| Posted 08/05/10 at 09:54 AM|| #3 |
You can find similar Thunder eggs at Red Top near Ellensburg WA. It is about 40 miles North of your area. I have seen Thunder eggs about the size of cant elopes come out of there. One guy said he broke these big Thunder eggs up so his kids could sell the pieces. Seems like that would be ruining a good specimen.
| Posted 08/05/10 at 01:39 PM|| #4 |
|The thundereggs at Red Top are mostly crystals inside so quite different. I have hunted on the Issaquah Valley Claim (Northwest of the tower a mile? west slope)in the past and got cantaloupe size geodes, but the crystals were gown together inside. I cheated by digging down the sides of large holes that were already dug and did well, but probably would not do near as well if I had to start a new hole.
I have also dug 100 yards West of the outhouse but the geodes were small golf ball size and also filled in.
I found one down the way in dirt that was not filled in when I first went up to Red Top with Pow Wow back in 99.
I want to return to the West side again and dig, but need someone to go with, my rock hound buddy neighbor 81 can't hike that far. I also need a GPS to figure out where I am up there so I don't get lost coming up the West side.
A future trip.........
|krystal lynn hund|
| Posted 08/06/10 at 11:20 AM|| #5 |
|Considering where you were, the green clay sounds like it was possibly montmorillonite (or similiar)fallout from a volcanic event. If so, it should be a widespread layer and traceable to other nearby areas.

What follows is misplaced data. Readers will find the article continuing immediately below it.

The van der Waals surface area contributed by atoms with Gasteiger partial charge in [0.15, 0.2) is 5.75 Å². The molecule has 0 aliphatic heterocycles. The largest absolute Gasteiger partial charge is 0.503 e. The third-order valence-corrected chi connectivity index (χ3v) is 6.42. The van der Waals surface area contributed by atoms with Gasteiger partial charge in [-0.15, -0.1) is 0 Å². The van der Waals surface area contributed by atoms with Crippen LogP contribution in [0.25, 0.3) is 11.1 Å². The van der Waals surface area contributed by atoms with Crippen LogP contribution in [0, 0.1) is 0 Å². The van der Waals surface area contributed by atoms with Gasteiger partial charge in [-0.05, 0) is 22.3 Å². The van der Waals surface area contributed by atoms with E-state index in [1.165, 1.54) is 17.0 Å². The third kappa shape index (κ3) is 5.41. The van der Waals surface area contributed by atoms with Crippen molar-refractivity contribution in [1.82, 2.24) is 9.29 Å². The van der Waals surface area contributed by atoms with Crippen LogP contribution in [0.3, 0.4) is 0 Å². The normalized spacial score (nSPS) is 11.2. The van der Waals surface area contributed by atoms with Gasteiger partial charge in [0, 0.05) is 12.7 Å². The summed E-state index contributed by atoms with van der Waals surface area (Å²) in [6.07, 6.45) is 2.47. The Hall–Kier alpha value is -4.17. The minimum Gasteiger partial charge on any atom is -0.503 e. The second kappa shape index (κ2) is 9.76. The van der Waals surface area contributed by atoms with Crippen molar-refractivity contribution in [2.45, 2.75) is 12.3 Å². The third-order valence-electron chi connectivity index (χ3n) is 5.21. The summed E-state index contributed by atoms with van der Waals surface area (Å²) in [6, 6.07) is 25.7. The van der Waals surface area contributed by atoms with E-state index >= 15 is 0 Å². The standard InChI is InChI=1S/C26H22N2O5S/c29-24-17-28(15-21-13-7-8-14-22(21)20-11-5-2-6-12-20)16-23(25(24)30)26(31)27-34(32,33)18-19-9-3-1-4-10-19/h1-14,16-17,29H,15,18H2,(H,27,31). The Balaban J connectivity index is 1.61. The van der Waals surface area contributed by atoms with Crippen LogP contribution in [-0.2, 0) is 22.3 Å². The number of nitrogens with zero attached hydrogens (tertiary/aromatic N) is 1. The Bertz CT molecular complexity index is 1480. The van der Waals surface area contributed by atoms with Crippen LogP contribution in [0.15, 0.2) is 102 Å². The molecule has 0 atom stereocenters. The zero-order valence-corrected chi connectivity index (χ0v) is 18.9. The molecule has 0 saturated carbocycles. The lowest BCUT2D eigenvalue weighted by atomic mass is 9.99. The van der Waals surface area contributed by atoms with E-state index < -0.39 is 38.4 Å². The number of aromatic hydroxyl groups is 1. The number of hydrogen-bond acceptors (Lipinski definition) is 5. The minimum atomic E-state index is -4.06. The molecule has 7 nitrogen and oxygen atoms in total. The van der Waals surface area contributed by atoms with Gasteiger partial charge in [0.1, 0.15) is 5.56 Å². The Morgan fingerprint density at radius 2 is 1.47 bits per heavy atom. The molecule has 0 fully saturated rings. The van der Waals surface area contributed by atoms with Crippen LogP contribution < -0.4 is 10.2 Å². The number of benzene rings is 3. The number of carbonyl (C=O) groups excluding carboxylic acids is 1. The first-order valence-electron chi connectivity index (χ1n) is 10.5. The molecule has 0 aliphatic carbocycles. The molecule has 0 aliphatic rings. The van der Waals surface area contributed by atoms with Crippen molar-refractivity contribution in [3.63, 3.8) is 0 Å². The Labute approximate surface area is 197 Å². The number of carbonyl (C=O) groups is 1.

We see lots of layers such as this albeit thinner in E.TN.
| Posted 08/06/10 at 01:19 PM|| #6 |
|Good point KLH.
We actually have a layer of ash that we dig through from near by Mt St, Helens and when it blew. It is about 2 to 6 inches deep. Its gray.
It is so fun to dig around the Cascades and see where this layer is in the strata these days 30 years layer..it usually is around a foot deep, under sod and sticks and mulch of sorts.
Did you know Mt St Helens actually went to the University of Washington and graduated? She did very well graduating "Magma Come Loudly"
I made that joke up shortly after the eruption...I was breathing a lot of ash partials at the time.
|krystal lynn hund|
| Posted 08/07/10 at 11:48 AM|| #7 |
|Wow. Has it been 30 years? I camped on the MSH slopes shortly after they let the public back into the area while on vacation. Was awakened a couple of times by small quakes. I really loved that area.
& Dang, I'm gettin old. 30 years!
| Posted 09/07/10 at 01:16 AM|| #8 |
I am about to retire from the Navy after 32 years of service and I would like some good directions to dig up some of those thundereggs prior to my leaving and going back east to retire.
Can you provide me with some detailed driving directions to get some of these thundereggs.
Are there any restrictions on digging in that area?
| Posted 09/08/10 at 11:28 PM|| #9 |
|Let see..I say you best bet is to either contact me or go with the Washington State Mineral Council http://www.mineralcouncil.org/
They have a field trip on the 18th of this month. They will show you right where to dig.
If you want to contact me I am the only Chimney Sweep named Joel in Seattle so you can Google my web site and my number is on it.
I probably will not be able to give you perfect directions as there are many side roads up there and I do not have them memorized.
The mineral council does have a map for 9 bucks to the area also.
| Posted 11/13/12 at 10:16 AM|| #10 |
|The only Chimney Sweep named Joel in the Seattle area? Joel J? Are you Joel Jurasek? If so, I'm surprised you're a rock-hound.|
Let me know if I have the name right.